Staten Island Ferry service stopped for five days after Hurricane Sandy, the longest suspension in the ferry's more than 100-year existence, and New York's senior senator wants the federal government to step in so that never happens again. NY1's Bree Driscoll filed the following report.
Tottenville resident Michael Deligle lost his home during Hurricane Sandy. In the days that followed, he faced another challenge as he tried to visit loved ones in Manhattan.
"Everything was shut down," he said. "There was nothing moving. It was flooding."
Flooding at the St. George Ferry Terminal on Staten Island and the Whitehall terminal in Lower Manhattan knocked out service for the better part of a week and resulted in more than $15 million in damage to the ferry system as a whole, leaving people like Deligle without any options.
"I was lost. I was really lost. I didn't know where to travel," Deligle said. "There was nowhere to travel over the bridge, because the bridges were closed. I was stuck."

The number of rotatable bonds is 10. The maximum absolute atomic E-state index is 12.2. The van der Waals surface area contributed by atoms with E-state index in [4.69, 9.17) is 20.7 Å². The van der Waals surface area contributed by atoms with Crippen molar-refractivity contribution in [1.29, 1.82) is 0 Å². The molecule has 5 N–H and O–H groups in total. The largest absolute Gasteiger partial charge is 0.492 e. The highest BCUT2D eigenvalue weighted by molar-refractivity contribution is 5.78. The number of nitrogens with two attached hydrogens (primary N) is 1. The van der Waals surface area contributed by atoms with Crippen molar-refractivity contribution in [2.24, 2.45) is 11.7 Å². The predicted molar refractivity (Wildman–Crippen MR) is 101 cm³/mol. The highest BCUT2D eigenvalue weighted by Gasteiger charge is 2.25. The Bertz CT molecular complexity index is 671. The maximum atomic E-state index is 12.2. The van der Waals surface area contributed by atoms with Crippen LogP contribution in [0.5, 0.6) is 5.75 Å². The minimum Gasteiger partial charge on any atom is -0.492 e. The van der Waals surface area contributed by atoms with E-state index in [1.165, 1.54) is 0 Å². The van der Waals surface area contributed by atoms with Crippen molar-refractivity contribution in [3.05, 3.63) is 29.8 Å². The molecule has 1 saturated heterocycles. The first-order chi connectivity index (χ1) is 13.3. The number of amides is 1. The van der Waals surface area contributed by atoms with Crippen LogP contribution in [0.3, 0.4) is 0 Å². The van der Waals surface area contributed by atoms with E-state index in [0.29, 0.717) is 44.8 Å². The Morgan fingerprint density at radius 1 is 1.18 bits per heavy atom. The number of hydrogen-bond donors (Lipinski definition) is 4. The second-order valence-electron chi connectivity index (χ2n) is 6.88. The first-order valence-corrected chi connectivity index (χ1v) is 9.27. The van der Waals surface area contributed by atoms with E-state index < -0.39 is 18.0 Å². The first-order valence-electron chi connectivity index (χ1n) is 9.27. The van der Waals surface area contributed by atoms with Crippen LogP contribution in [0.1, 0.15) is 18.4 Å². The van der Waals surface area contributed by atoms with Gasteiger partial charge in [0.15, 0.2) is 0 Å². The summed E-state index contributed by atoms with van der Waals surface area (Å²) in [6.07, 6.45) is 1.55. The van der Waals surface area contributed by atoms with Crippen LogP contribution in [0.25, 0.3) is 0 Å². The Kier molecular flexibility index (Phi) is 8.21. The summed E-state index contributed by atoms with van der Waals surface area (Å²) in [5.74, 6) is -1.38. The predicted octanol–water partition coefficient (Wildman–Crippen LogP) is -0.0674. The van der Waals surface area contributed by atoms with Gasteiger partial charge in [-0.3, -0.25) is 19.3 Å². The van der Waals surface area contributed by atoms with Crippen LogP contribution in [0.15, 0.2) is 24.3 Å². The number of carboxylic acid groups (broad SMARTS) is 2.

Now, Sen. Charles Schumer is asking the Federal Emergency Management Agency for $2.7 million in funding to stop suspensions like that from happening again.
The money would be used to storm-proof both terminals and the ferry maintenance facility with watertight doors, mechanical seals and flood barriers.
"With these watertight enclosures in place, we can rest assured the next time a storm hits, water [won't] come racing through," Schumer said. "If there was ever something that a stitch in time saves nine, this would be it."
There are about 130 openings, and Schumer said it should take about a year and a half to complete.
He is optimistic the money will come through.
"How confident am I can I get it? Pretty confident," he said. "I wrote the Sandy bill. It's $60 billion for New York, and almost all the things I have requested have been approved."
Commuters say it would be money well spent.
"We don't have a subway from Staten Island, so it's pretty much one of the only ways," said Morgan Ratner, a Castleton Corners resident. "If you don't drive or you can't afford an express bus, you need the ferry, and it has to be reliable."
"So many people take it to get to school and work every day," said Christina Khanna, a Westerleigh resident. "If you have canceled ferries, people are going to be missing everything."
Once FEMA approves the project, money will become available within the next 30 days. Schumer said he hopes to see work beginning in the next few months.